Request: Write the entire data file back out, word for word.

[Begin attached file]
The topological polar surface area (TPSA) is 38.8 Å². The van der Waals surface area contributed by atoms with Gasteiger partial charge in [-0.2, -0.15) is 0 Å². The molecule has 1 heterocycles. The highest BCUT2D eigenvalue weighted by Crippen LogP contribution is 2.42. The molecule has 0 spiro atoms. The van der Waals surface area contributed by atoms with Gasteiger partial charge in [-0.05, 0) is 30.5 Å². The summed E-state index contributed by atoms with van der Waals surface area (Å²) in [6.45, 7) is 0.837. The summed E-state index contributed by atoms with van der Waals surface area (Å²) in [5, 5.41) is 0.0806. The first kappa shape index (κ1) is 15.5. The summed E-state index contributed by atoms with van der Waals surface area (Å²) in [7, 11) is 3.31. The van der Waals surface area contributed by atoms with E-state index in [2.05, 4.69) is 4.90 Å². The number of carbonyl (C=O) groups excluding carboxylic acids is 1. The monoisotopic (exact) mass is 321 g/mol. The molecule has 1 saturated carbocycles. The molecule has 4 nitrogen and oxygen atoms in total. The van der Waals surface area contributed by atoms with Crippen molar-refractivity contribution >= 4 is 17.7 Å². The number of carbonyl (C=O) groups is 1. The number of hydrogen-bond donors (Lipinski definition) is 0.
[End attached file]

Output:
The topological polar surface area (TPSA) is 38.8 Å². The van der Waals surface area contributed by atoms with Gasteiger partial charge in [-0.2, -0.15) is 0 Å². The molecule has 1 heterocycles. The highest BCUT2D eigenvalue weighted by Crippen LogP contribution is 2.42. The molecule has 0 spiro atoms. The van der Waals surface area contributed by atoms with Gasteiger partial charge in [-0.05, 0) is 30.5 Å². The summed E-state index contributed by atoms with van der Waals surface area (Å²) in [6.45, 7) is 0.837. The summed E-state index contributed by atoms with van der Waals surface area (Å²) in [5, 5.41) is 0.0806. The first kappa shape index (κ1) is 15.5. The summed E-state index contributed by atoms with van der Waals surface area (Å²) in [7, 11) is 3.31. The van der Waals surface area contributed by atoms with E-state index in [2.05, 4.69) is 4.90 Å². The number of carbonyl (C=O) groups excluding carboxylic acids is 1. The monoisotopic (exact) mass is 321 g/mol. The molecule has 1 saturated carbocycles. The molecule has 4 nitrogen and oxygen atoms in total. The van der Waals surface area contributed by atoms with Crippen molar-refractivity contribution >= 4 is 17.7 Å². The number of carbonyl (C=O) groups is 1. The number of hydrogen-bond donors (Lipinski definition) is 0.